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October 12, 2015

Flawed By Design

  The Hill

While a few in Washington struggle to breathe air back into patent reform legislation, the next juicy target for “patent trolls” is ripening.  Design patents have become increasingly attractive as a new target.

“Design patents” cover appearances rather than functions of a product.  These patents, and their growing popularity, have been the root cause of much tumult in the patent world. In fact, accordingto the U.S. Patent and Trademark Office, the number of design patent applications has nearly doubled since 2000 and increased by well over one-third since 2009. As these statistics indicate, inventors have been increasingly relying on design patents to add layers of legal protection on top of or in place of protecting innovative functions.

When design patents began they typically covered an entire product and any infringement needed to be shown to be intentional, so for infringement to occur the entire product would need to be copied. Now design patents are granted on elemental features of a product, such as rounded corners on a phone, which increases the number of possible legal disputes without a corresponding advance in innovation. In part, this has led to the patent system straining to keep pace with modern technology, such as smartphones, which contain thousands of patents. 
But the situation has become worse in the wake of Apple v. Samsung.  On appeal, the Federal Circuit agreed with the district court’s decision to award Samsung’s total profits to Apple from the sale of the phones with the allegedly infringing design characteristics, and rejected Samsung’s attempt to exclude functional features from the infringement analysis.  

As a result, plaintiffs in design patent cases can be awarded total profit from sales, even if the infringing element may not have driven the sale or consumer choice. The total profit award is part of the problem of high stakes infringement lawsuits. So, the perverse incentive is to bring design patent infringement cases, even with the weakest merits, intended to motivate defendants to settle and avoid the unbalanced risk should damages be assessed. In other words, the system itself is increasingly biased to settlement regardless of the quality of the claim. These unbalanced economics weigh against innovation and invention. Eli Whitney’s fate, defending his invention of the very successful cotton gin to the point of spending all of his profits, awaits other companies under these legal interpretations.

As Professor Jason Rantanen, at the University of Iowa College of Law has recently written, “The bottom line is that high damage claims for design patent infringement are going to be much more credible in the wake of Apple v Samsung. Under the court’s ruling, it would seem entirely possible, as a hypothetical example, for an automobile manufacture to be liable for its entire profits from a particular car model if that model contained, say, an infringing tail light. Given the publicity surrounding Apple v. Samsung, my expectation is that there will be an explosion of design patent assertions and lawsuits.”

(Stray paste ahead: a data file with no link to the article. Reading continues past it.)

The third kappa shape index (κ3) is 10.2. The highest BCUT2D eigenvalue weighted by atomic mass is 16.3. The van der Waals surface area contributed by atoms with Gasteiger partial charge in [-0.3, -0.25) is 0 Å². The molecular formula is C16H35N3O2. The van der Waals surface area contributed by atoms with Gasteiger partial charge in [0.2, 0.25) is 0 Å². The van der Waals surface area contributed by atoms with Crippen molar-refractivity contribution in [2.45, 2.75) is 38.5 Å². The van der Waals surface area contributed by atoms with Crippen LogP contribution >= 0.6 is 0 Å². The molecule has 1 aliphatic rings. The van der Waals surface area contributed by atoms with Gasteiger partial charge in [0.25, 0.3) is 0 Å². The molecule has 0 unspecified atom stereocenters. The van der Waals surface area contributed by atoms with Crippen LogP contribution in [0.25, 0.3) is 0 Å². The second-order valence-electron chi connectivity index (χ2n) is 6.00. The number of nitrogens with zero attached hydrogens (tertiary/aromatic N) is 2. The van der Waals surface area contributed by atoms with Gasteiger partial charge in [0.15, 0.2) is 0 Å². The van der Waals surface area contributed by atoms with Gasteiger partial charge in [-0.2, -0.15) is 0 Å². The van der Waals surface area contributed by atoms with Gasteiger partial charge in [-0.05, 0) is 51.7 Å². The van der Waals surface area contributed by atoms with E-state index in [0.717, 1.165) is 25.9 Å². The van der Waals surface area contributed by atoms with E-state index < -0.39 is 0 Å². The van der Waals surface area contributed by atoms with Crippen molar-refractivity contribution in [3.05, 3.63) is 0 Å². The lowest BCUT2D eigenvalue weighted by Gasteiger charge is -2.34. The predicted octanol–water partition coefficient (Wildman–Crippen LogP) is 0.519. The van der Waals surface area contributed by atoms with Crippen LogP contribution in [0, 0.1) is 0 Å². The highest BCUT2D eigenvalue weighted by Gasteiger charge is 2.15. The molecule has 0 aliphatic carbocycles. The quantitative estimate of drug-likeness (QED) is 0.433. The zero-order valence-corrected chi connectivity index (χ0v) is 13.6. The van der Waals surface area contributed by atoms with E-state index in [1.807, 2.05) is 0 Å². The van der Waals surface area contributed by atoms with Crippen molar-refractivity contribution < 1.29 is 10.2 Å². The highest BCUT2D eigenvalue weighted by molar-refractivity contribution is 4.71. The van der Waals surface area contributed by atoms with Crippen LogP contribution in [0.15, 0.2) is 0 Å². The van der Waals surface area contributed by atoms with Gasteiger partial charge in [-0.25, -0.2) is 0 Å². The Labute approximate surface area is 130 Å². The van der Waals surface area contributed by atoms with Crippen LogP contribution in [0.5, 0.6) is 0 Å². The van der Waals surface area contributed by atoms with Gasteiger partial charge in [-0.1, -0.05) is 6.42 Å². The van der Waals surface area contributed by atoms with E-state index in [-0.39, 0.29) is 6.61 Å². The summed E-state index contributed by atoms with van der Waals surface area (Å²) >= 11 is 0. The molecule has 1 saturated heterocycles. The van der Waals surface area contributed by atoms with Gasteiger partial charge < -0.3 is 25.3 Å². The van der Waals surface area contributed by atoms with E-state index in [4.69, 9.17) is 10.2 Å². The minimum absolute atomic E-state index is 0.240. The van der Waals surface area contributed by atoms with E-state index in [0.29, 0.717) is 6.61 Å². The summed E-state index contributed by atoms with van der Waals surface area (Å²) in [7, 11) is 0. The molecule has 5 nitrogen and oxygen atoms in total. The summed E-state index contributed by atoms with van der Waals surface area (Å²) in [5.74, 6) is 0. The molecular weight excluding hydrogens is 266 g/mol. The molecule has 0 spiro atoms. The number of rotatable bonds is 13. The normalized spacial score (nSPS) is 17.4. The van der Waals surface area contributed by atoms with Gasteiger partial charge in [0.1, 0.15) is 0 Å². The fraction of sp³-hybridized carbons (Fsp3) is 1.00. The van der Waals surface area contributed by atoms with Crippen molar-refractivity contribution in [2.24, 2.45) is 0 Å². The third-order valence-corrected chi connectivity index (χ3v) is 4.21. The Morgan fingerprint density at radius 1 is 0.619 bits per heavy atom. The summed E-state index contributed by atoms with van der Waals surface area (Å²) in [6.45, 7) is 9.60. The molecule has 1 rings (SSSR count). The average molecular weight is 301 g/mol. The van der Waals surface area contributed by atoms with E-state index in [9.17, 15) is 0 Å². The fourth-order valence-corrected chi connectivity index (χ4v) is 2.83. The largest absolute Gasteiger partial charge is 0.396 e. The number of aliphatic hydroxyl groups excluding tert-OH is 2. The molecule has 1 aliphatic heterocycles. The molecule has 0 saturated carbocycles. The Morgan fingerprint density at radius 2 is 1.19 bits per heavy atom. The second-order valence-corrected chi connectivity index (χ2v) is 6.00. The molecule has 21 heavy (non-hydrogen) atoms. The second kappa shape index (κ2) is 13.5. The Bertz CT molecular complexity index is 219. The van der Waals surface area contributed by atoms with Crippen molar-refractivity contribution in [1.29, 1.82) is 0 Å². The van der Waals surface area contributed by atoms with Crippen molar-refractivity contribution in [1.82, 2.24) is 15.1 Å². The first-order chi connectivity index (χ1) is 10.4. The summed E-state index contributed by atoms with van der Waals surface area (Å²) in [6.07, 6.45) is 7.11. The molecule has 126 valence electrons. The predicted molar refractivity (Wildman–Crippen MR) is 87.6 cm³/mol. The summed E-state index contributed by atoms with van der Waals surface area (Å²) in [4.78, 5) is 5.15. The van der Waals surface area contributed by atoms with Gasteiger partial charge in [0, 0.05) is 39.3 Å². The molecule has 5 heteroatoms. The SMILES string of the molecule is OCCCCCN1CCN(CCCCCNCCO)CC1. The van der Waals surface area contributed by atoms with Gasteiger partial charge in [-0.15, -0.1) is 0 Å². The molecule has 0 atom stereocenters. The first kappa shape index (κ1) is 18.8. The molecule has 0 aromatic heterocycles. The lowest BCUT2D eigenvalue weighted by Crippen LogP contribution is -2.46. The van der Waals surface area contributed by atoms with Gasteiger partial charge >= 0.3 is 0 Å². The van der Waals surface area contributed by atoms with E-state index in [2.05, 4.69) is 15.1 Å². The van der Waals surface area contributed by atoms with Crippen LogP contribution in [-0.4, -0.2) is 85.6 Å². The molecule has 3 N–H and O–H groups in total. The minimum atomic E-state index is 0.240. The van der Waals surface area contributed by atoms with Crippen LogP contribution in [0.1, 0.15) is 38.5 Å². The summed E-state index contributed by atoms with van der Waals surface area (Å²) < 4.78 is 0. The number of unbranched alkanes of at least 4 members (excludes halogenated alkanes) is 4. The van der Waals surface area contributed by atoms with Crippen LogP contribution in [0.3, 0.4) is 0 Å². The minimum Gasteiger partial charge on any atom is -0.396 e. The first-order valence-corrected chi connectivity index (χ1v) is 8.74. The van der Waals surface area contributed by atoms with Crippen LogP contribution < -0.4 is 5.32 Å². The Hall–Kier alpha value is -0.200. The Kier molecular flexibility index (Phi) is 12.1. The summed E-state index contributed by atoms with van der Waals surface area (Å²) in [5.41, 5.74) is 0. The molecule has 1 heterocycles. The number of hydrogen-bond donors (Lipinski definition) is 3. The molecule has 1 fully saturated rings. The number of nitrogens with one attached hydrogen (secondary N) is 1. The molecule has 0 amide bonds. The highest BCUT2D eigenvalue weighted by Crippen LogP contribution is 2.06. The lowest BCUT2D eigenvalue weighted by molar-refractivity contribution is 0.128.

In fact, we’re starting to see proof of this forecast. On June 2nd, Colorado-based Intellectual Capital Consulting, Ltd. (ICC) filed a patent infringement lawsuit against several of the world’s largest innovators – including Samsung, Apple, Sony, BMW, and GM – violating a patent for automobile remote start, locking, alarm and other functionalities controllable via smartwatch. In a separate letter to Samsung, ICC supported their claim by referencing Apple v. Samsung.

Of course this is not a surprise.  Given the number of patented elements within modern technology, like a mobile phone, some marginally relevant component or feature may be covered by a design patent because of it being designed specifically for the overall product.  Can it be a fair outcome that the entire profits of the phone be considered for calculating damages?  What if the designed part is distinct from the overall look and feel of the product?

To the extent that there are necessary protections within design patents to foster innovation, the current state of design patent infringement awards and the trolls this system will attract will drain the benefits of the U.S. patent system as a whole. These flaws, newly publicized by this high profile case will limit the value of patents by increasing the cynicism in the system.  That harms not just the patent system, but the value of intellectual property rights in general.  Given our increasingly knowledge-based economy, that means that the very underpinning of the economy, jobs, and success of the nation are threatened.

Cleland is a research fellow with the Institute for Policy Innovation (IPI), an independent, nonprofit public policy research organization based in Dallas.


 

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